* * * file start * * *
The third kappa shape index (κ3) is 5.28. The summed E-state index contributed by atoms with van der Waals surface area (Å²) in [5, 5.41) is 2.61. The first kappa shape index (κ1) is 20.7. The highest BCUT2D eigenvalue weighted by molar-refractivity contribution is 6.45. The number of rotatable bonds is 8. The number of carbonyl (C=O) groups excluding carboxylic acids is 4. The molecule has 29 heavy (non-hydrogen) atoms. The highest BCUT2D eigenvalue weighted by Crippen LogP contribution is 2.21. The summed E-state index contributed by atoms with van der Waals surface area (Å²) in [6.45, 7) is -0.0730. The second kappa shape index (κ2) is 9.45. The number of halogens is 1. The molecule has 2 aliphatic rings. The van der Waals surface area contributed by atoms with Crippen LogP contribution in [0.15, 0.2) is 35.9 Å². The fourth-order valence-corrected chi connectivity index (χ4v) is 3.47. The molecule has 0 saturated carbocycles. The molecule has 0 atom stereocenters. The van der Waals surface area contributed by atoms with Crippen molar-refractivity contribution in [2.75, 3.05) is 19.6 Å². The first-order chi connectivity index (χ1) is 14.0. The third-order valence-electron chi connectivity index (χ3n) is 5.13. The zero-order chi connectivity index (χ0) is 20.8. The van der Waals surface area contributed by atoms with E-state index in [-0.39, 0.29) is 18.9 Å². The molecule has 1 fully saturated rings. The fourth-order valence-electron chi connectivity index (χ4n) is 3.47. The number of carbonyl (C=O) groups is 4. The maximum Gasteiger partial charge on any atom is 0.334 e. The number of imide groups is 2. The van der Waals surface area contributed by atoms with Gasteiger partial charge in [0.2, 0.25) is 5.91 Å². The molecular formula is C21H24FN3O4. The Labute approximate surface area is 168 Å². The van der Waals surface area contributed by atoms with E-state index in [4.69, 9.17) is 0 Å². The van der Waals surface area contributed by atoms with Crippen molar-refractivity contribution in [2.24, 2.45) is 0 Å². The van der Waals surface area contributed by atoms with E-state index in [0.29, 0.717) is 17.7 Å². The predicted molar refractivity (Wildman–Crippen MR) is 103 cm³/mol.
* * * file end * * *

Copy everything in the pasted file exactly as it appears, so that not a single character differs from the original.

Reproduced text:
The third kappa shape index (κ3) is 5.28. The summed E-state index contributed by atoms with van der Waals surface area (Å²) in [5, 5.41) is 2.61. The first kappa shape index (κ1) is 20.7. The highest BCUT2D eigenvalue weighted by molar-refractivity contribution is 6.45. The number of rotatable bonds is 8. The number of carbonyl (C=O) groups excluding carboxylic acids is 4. The molecule has 29 heavy (non-hydrogen) atoms. The highest BCUT2D eigenvalue weighted by Crippen LogP contribution is 2.21. The summed E-state index contributed by atoms with van der Waals surface area (Å²) in [6.45, 7) is -0.0730. The second kappa shape index (κ2) is 9.45. The number of halogens is 1. The molecule has 2 aliphatic rings. The van der Waals surface area contributed by atoms with Crippen LogP contribution in [0.15, 0.2) is 35.9 Å². The fourth-order valence-corrected chi connectivity index (χ4v) is 3.47. The molecule has 0 saturated carbocycles. The molecule has 0 atom stereocenters. The van der Waals surface area contributed by atoms with Crippen molar-refractivity contribution in [2.75, 3.05) is 19.6 Å². The first-order chi connectivity index (χ1) is 14.0. The third-order valence-electron chi connectivity index (χ3n) is 5.13. The zero-order chi connectivity index (χ0) is 20.8. The van der Waals surface area contributed by atoms with E-state index in [-0.39, 0.29) is 18.9 Å². The molecule has 1 fully saturated rings. The fourth-order valence-electron chi connectivity index (χ4n) is 3.47. The number of carbonyl (C=O) groups is 4. The maximum Gasteiger partial charge on any atom is 0.334 e. The number of imide groups is 2. The van der Waals surface area contributed by atoms with Gasteiger partial charge in [0.2, 0.25) is 5.91 Å². The molecular formula is C21H24FN3O4. The Labute approximate surface area is 168 Å². The van der Waals surface area contributed by atoms with E-state index in [4.69, 9.17) is 0 Å². The van der Waals surface area contributed by atoms with Crippen molar-refractivity contribution in [2.24, 2.45) is 0 Å². The van der Waals surface area contributed by atoms with E-state index in [0.29, 0.717) is 17.7 Å². The predicted molar refractivity (Wildman–Crippen MR) is 103 cm³/mol.